For about a month now I have been volunteering as an assistant at a local yoga studio. In a class for 40 yogis, it’s helpful for the teacher to have someone walking around, making manual adjustments.

The first day I stepped in the crowded yoga studio, the feeling was strangely similar to the first time I walked into a therapy session alone. Four years ago, I sat across a girl who hadn’t attended school in three months because of delibetating anxiety. With trepidation and excitement, I was prepared to follow the procedure for treatment of separation anxiety, expecting that the little girl would jump right on board and together we could conquer her anxiety! I imagined a shrink-client relationship from the movies: she would open up to me, I would make her laugh, we would hit a bump in the road, she would cry, followed by an “ah ha” moment, and bam! – she would return to school.  We would prance down a scenic road with a single bump (necessary for drama).

The illusion I had when watching the yoga students on their mats, chatting, meditating, or stretching in preparation for the class was similar to my experience before that first therapy session. In my imagination’s movie, the slender lululemon mannequins would breathe and move in unison to the teacher’s voice, they would all touch their toes without bending their knees in a standing forward bend, and I would simply have to brush their necks with my fingertips to release tension.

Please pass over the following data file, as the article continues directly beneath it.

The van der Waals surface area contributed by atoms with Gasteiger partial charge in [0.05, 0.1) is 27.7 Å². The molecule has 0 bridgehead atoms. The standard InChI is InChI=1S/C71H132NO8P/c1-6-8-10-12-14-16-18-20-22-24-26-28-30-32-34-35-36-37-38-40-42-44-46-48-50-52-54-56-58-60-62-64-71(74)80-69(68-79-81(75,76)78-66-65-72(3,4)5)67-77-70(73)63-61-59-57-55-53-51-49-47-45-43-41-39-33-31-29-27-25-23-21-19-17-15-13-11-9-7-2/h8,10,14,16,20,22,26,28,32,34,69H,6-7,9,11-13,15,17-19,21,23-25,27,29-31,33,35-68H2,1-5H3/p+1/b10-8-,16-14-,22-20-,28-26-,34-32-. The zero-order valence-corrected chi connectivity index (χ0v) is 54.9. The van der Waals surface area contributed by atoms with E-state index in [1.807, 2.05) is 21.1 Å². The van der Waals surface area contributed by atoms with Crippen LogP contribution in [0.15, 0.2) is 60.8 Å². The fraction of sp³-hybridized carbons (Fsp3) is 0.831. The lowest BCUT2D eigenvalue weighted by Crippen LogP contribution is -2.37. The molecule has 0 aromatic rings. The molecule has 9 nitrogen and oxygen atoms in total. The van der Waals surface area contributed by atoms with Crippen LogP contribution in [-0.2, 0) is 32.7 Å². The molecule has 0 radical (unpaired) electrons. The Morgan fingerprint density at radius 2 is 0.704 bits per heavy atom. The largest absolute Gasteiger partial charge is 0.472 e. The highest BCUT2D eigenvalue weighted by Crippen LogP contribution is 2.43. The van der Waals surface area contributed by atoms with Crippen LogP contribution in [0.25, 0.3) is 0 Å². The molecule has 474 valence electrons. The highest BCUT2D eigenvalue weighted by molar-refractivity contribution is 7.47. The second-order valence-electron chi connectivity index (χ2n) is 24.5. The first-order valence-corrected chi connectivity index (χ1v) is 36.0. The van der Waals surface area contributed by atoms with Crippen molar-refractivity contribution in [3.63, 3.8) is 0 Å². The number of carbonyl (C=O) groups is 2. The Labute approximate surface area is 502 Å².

In both situations, I lived in a shiny bubble that would inevitably burst. Most novice researchers, clinicians, writers, and yogis have flawless illusions and expectations of simplicity.

Illusion is the first of all pleasures” – Voltaire

My therapy illusion bubble burst when the anxious six-year old refused to speak during the first session.  She dropped her forehead on her forearms and gazed at her feet. I offered her crayons and paper to colour, juices and crackers – anything that would make her look at me. I stared at her curly hair wondering what to do.

In the first yoga class, the first “inhale” was enough to snap me out of the yoga clothing commercial. My expectation of coordinated movements was met with jerky contortions and wobbly stances. My imaginary models had forgot to shave and were wearing pajama pants. The room quickly became sweaty and smelly. Despite the presence of a single teacher, there seemed to be 40 individual yoga classes happening at the same time.